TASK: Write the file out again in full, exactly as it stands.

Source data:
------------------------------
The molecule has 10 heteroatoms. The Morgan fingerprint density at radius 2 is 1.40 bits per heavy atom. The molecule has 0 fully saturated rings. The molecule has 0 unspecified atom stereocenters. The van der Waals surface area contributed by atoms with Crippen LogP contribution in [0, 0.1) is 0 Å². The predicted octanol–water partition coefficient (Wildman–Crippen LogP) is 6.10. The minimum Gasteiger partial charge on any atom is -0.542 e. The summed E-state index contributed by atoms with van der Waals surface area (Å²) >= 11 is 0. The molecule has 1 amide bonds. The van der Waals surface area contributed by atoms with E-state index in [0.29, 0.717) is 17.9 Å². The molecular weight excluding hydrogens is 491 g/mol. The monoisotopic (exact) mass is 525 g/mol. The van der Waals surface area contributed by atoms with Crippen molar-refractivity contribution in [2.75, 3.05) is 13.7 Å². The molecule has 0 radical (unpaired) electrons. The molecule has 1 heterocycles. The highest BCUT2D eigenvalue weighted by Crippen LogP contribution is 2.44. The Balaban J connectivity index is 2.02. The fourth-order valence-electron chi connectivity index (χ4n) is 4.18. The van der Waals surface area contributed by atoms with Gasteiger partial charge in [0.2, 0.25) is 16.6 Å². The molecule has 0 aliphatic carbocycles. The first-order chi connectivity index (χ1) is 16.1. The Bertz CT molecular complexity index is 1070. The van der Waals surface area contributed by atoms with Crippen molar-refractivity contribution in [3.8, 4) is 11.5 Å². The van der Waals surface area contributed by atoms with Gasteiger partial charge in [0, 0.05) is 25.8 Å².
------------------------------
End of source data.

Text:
The molecule has 10 heteroatoms. The Morgan fingerprint density at radius 2 is 1.40 bits per heavy atom. The molecule has 0 fully saturated rings. The molecule has 0 unspecified atom stereocenters. The van der Waals surface area contributed by atoms with Crippen LogP contribution in [0, 0.1) is 0 Å². The predicted octanol–water partition coefficient (Wildman–Crippen LogP) is 6.10. The minimum Gasteiger partial charge on any atom is -0.542 e. The summed E-state index contributed by atoms with van der Waals surface area (Å²) >= 11 is 0. The molecule has 1 amide bonds. The van der Waals surface area contributed by atoms with E-state index in [0.29, 0.717) is 17.9 Å². The molecular weight excluding hydrogens is 491 g/mol. The monoisotopic (exact) mass is 525 g/mol. The van der Waals surface area contributed by atoms with Crippen molar-refractivity contribution in [2.75, 3.05) is 13.7 Å². The molecule has 0 radical (unpaired) electrons. The molecule has 1 heterocycles. The highest BCUT2D eigenvalue weighted by Crippen LogP contribution is 2.44. The Balaban J connectivity index is 2.02. The fourth-order valence-electron chi connectivity index (χ4n) is 4.18. The van der Waals surface area contributed by atoms with Gasteiger partial charge in [0.2, 0.25) is 16.6 Å². The molecule has 0 aliphatic carbocycles. The first-order chi connectivity index (χ1) is 16.1. The Bertz CT molecular complexity index is 1070. The van der Waals surface area contributed by atoms with Crippen molar-refractivity contribution in [3.8, 4) is 11.5 Å². The van der Waals surface area contributed by atoms with Gasteiger partial charge in [0, 0.05) is 25.8 Å².